There's something beautiful in the buzzing of a kazoo band.
Rick Hubbard thinks so. Don't believe him? Go hear it firsthand.
Hubbard brings back his Kazoobie Kazoo Show to the Hilton Head Comedy Club on Mondays in the summer. The family-friendly concerts feature an all-audience kazoo band as a finale, the instruments coming from Hubbard's Beaufort kazoo factory.
Hubbard describes his history with the kazoo.
Question. How long have you been playing here?
Answer. I actually started on Hilton Head (Island) in 1987. I started at a place on the south end and played there for 10 years and moved around. ... I travel quite a bit. I play at Kiawah Island during the summer. I've played at Fripp Island, Sea Island, Ga. I play at a lot of resorts, festivals, schools, community concerts. I end up playing in Florida a lot in the winter.
Q. How did you get into kazoos in the first place?
A. At the outset, when I was 11 years old, my grandmother decided that every child should have music in their life, so I got a guitar. ... I got to the music store looking to buy something I could get with my allowance. And that pretty much amounted to guitar picks and strings and, hey, kazoos were a dollar. I played kazoo and guitar all through high school. I was famous at the coffeehouse in college. There was a band popular at the time, Emerson, Lake and Palmer, and they had a song called "Lucky Man." It has this really nice Minimoog synthesizer solo, so I faithfully reproduced that on the kazoo.
Q. So it's always been a part of the show?
A. Actually, at first I was just playing guitar and singing on the island like everyone was doing. But there were so many kids around. I was giving them stuff to do just to put them in order -- maracas to shake and bubbles to blow -- and that became a big part of my show. I called it Kids Appearing On Stage or KAOS. It's just chaos. But my audiences grew, and it got to the point where not everybody could come on stage. So for a grand finale, I had the idea to give everyone in the audience a kazoo.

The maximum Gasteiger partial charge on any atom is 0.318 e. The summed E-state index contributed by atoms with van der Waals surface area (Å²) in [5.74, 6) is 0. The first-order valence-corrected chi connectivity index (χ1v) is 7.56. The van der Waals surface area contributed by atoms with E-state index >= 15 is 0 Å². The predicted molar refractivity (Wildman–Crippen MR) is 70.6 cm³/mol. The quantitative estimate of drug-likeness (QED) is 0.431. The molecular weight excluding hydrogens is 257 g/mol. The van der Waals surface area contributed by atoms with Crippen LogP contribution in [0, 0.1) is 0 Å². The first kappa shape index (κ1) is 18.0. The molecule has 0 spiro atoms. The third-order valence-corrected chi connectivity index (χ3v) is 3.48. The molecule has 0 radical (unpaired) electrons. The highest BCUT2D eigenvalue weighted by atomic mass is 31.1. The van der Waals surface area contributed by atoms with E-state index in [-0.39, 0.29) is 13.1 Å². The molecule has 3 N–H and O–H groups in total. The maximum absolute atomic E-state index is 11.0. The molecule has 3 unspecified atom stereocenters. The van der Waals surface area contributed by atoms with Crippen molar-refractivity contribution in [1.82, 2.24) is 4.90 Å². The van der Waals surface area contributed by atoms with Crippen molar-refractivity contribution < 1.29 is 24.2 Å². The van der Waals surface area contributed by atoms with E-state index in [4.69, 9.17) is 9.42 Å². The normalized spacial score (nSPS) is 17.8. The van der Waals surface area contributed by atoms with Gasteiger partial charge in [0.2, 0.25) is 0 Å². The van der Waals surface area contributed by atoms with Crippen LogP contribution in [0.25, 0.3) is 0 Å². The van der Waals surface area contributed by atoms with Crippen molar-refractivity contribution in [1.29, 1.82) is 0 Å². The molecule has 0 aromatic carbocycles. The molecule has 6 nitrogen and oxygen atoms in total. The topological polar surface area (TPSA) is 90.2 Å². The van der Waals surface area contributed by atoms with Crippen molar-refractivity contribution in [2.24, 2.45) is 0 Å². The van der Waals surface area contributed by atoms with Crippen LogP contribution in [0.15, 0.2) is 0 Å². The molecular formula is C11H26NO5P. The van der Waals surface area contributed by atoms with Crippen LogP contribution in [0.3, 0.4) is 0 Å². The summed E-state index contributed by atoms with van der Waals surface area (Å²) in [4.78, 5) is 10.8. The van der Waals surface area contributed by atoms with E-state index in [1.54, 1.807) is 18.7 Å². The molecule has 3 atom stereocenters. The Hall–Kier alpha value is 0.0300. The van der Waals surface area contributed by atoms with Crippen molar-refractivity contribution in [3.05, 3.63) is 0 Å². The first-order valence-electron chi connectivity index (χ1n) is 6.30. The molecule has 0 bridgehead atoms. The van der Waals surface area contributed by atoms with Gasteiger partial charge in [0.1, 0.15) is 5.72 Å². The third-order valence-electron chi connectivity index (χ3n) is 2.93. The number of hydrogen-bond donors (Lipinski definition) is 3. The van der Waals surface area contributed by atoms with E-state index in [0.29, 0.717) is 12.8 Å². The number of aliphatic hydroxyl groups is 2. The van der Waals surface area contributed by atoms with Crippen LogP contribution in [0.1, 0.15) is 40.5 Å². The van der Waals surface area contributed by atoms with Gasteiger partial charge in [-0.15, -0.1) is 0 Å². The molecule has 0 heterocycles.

Q. What does a band of kazoos sound like?
A. What you'd think it'd sound like (laughs). The neat thing about the kazoo is the more kazoos, the better it sounds. The largest I've ever assembled is a 30,000 person kazoo band in Cincinnati a few years back. I was on stage with "Weird Al" Yankovic. He had a great sense of humor that he was playing accordion and I was playing kazoo and we were leading a 30,000 kazoo band.
I like that fact that the show is all-inclusive. No one is left out. Sometimes there's a wall between the performer and the audience and this breaks down that wall. And it's not just a children's show. It's a comedy show for kids and adults. The kids end up being the stars of the show, and, as well all know, parents and grandparents love to see their kids perform like that.
Q. The kazoo knows no barriers.
A. Anybody can do it. It's the most democratic instrument. We hand out the kazoos we make. As I like to say at the end of my show, "Kids, now you have a brand new kazoo. Try not to lose it, and that way you'll have it to play in the car all the way home." The parents usually groan at that one.